Tuck Langland Sculpture with artists tents in background
Wellfield Botanic Gardens
Wellfield Botanic Gardens is located in Elkhart and strives to teach the community about the beauty, importance and interconnectedness of nature. The gardens span 36 acres and are made up of 20 individual gardens.

Make Your Place, Wellfield's community blog, is written by staff members and volunteers with the gardens.

Wellfield Botanic Gardens celebrates water’s relationship with nature

Water’s importance in nature is unparalleled – without it, we wouldn’t have plants, food or even oxygen. Read on to learn how you can celebrate water at Wellfield Botanic Gardens.

Posted on June 6, 2014 at 11:00 a.m.

“Water is the driver of nature.” 
– Leonardo da Vinci

Water and plants are inextricably connected; you can't have plants without at least some water. Without plants, we would have no food or oxygen.

Wellfield Botanic Gardens’ Water Celebration Garden was designed to celebrate the relationship between water and us; its layout, its artwork and its interpretive signs are all tied to the water theme.

Wellfield got its name based on its location on the site of the city's largest and oldest water well field. Citizens of Elkhart have been getting their drinking water from the aquifers underneath the flowers, paths and ponds since 1884, when the first well was dug. As you walk around the gardens, you pass by some of the 13 wells still active at this site. The big water storage tanks were built in the 1950s, and they make good landmarks for people coming to the gardens.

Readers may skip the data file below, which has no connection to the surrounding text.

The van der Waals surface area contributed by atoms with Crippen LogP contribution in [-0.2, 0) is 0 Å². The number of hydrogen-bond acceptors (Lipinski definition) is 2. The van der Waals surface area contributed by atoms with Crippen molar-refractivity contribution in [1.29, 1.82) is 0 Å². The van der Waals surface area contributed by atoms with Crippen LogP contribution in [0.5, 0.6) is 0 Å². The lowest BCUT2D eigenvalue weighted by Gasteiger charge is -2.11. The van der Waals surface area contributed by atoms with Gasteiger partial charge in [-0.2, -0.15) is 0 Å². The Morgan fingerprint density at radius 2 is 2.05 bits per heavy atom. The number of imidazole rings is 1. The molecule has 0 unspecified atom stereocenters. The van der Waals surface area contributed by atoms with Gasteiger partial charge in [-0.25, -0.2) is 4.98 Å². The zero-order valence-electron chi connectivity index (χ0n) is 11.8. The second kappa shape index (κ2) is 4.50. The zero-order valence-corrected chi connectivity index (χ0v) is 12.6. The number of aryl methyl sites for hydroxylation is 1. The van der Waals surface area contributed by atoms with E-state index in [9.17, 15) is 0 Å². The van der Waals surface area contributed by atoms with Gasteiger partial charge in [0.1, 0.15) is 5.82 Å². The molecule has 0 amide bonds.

Gardening in a well field makes one mindful that we need to respect the places we live and work in to prevent unintended harm to our interconnected natural world. Anything water-soluble we put on the surface of the ground has the potential to percolate into the ground water, our aquifers and therefore our drinking water. All of Wellfield’s buildings are constructed with this in mind, and our planting and horticultural practices are designed to protect the groundwater.

If you regularly walk in the gardens on Tuesday or Thursday mornings, there is a good chance you have seen volunteers weeding. Mulching to reduce weeds and hand pulling those that get through means we avoid using chemical weed killers, which may leach into the groundwater.

Compost tea and organic materials that promote healthy soil are used to nourish the plants when possible rather than chemical fertilizers, which easily pass into the groundwater.

Another way we protect the groundwater is the buffer zone planted along the bank of the English Cottage Gardens. Buffer zones are areas planted near bodies of water to help filter unwanted chemicals out of surface water and reduce runoff, among other things. Why not check it out next time you visit the gardens? The Annual Garden or the bridge by the Pergola Garden are both good viewing places and have signs explaining the benefits of using native plants along pond banks.

I would not have been able to write this blog four years ago, as I did not know all of this information then. Spending time as a volunteer has taught me a lot. Listening to the horticulture managers talk about plants and gardening practices is an education in itself. I was also lucky enough to be part of the team that developed the interpretive signs for the Water Celebration Garden.

Do you know what percentage of the earth is covered by water? Do you know what percentage of that water is fresh water? Do you know what percentage of fresh water is available for use by all living things?

You can learn the answers to these questions by looking at the signs in the Water Celebration Garden.


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